Tuesday, November 18, 2014


18 November 2014: Today marks the anniversary of the launching of America's first "true" battleship, USS Maine. Yes, that Maine! The one that blew up mysteriously in Havana Harbor in February 1898. The one credited with the start of the Spanish American War. We'll talk more about the demise of the ship - the first one to be named for the state of Maine - in February, as appropriate. But first, a word or two on the great ship, a so-called "2nd class" battleship.
Her launch was a "big deal" - a major capital ship that would show the world American might where ever she sailed. And while she was launched in 1889, she was not commissioned for several years, 1895. Her sponsor ("godmother") was Alice Tracy Wilmerding, granddaughter of the Secretary of the Navy, Benjamin Tracy. 

The ship, at her launching, was touted as the cutting edge of modern naval warships, but by the time she was completed and commissioned, she was out of date, not as fast as she was designed to be, and had too narrow a beam to handle bad weather safely. It had been anticipated that she would be commissioned within two years of her launch, but delays in procuring the nickel steel armor plate cost the Brooklyn Navy Yard another two years and the ship was not commissioned until 1895.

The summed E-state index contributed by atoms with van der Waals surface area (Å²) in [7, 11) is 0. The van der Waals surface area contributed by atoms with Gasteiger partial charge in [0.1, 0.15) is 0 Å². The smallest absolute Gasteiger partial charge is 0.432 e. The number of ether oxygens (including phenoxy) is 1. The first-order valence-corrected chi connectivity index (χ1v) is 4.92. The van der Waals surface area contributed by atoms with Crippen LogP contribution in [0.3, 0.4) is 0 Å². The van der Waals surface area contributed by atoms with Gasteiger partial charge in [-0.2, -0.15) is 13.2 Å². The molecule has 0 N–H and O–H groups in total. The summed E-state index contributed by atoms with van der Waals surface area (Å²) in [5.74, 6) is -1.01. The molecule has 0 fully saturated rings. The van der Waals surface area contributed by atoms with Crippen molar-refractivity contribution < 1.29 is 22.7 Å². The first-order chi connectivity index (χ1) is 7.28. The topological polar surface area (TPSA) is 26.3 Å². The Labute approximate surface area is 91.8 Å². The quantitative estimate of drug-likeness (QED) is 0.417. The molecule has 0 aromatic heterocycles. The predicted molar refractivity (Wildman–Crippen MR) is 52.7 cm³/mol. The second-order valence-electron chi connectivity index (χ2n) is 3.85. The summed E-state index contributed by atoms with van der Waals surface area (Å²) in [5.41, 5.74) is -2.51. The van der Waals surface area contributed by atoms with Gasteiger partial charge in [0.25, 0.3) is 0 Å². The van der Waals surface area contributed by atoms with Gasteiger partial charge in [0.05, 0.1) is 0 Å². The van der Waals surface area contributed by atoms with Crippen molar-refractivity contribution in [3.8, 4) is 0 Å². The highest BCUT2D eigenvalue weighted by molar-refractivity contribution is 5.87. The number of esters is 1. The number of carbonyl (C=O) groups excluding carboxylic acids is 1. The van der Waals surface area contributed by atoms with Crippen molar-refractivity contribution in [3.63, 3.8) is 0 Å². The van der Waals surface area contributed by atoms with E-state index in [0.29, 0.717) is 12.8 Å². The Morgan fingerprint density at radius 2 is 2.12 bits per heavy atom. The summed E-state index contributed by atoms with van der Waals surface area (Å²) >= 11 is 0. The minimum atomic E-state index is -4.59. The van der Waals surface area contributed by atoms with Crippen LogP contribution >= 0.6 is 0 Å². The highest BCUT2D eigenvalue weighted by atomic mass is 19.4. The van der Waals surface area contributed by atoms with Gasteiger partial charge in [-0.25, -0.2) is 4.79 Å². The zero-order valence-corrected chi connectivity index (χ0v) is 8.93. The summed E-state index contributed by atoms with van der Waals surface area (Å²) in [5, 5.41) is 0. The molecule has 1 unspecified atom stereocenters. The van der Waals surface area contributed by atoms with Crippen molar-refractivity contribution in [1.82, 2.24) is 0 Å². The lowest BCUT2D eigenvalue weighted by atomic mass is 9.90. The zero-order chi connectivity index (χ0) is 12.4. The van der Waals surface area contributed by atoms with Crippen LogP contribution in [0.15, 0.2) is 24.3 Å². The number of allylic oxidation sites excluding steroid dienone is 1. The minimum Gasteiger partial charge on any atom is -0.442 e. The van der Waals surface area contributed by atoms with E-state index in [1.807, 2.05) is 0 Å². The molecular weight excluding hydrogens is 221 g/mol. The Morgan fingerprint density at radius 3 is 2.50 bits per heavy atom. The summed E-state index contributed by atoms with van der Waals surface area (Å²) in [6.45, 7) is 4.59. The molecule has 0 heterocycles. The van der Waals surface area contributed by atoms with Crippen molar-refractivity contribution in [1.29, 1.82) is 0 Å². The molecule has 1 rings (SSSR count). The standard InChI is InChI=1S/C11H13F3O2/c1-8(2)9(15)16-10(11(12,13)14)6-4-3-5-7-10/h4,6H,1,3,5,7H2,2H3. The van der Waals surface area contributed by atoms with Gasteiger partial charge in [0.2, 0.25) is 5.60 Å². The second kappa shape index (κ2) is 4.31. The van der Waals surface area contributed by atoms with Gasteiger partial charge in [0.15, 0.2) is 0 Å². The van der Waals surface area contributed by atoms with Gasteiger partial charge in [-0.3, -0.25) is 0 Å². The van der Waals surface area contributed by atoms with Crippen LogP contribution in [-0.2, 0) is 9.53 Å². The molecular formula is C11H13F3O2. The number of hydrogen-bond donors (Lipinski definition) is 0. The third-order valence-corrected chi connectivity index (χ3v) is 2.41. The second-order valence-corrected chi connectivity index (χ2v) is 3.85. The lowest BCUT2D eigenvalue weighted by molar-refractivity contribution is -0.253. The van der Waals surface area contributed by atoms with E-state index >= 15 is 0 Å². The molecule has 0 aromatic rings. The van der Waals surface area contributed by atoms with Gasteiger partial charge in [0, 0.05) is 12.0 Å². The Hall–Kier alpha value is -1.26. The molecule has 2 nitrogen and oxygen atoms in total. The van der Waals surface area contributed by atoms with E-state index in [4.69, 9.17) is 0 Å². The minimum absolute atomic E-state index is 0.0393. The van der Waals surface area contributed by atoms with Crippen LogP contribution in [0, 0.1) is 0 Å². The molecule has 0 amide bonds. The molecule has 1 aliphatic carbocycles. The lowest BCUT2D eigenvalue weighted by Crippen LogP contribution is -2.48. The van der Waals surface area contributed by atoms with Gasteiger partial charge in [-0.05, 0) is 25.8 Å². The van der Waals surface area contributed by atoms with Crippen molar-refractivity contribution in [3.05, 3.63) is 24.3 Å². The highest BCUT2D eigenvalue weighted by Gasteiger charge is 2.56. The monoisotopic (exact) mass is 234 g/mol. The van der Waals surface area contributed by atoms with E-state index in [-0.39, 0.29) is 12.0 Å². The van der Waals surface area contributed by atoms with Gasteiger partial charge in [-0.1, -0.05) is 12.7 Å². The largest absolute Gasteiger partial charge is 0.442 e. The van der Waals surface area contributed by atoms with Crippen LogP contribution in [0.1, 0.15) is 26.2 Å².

She was armed with sponson mounted gun turrets on each side, the superstructure cut away to allow her to fire both forward and aft, as well as across her deck. She did not have full masts as the reliability of steam engines had greatly increased by then. She was not strongly  enough built to allow her to ram an enemy ship without sustaining serious damage herself. Ramming had been a tactic which began to appear in regular use with the advent of iron-clad warships (Monitor vs. CSS Virgina (Merrimac)). But in spite of these short comings, Maine was still considered a major advance in American warship design.

She was sent to Cuba to ease tensions there and protect American interests  in the struggle between Spain and Cuba (Cuban revolt against Spain) and, while anchored in Havana Harbor, mysteriously exploded in the dark hours of 15 February 1898. As I said, we'll have more on that in February.

 "Remember the Maine, to Hell with Spain!" Rallying cry following the demise of the ship.

                                                                               Fair Winds,
                                                                                   Old Salt

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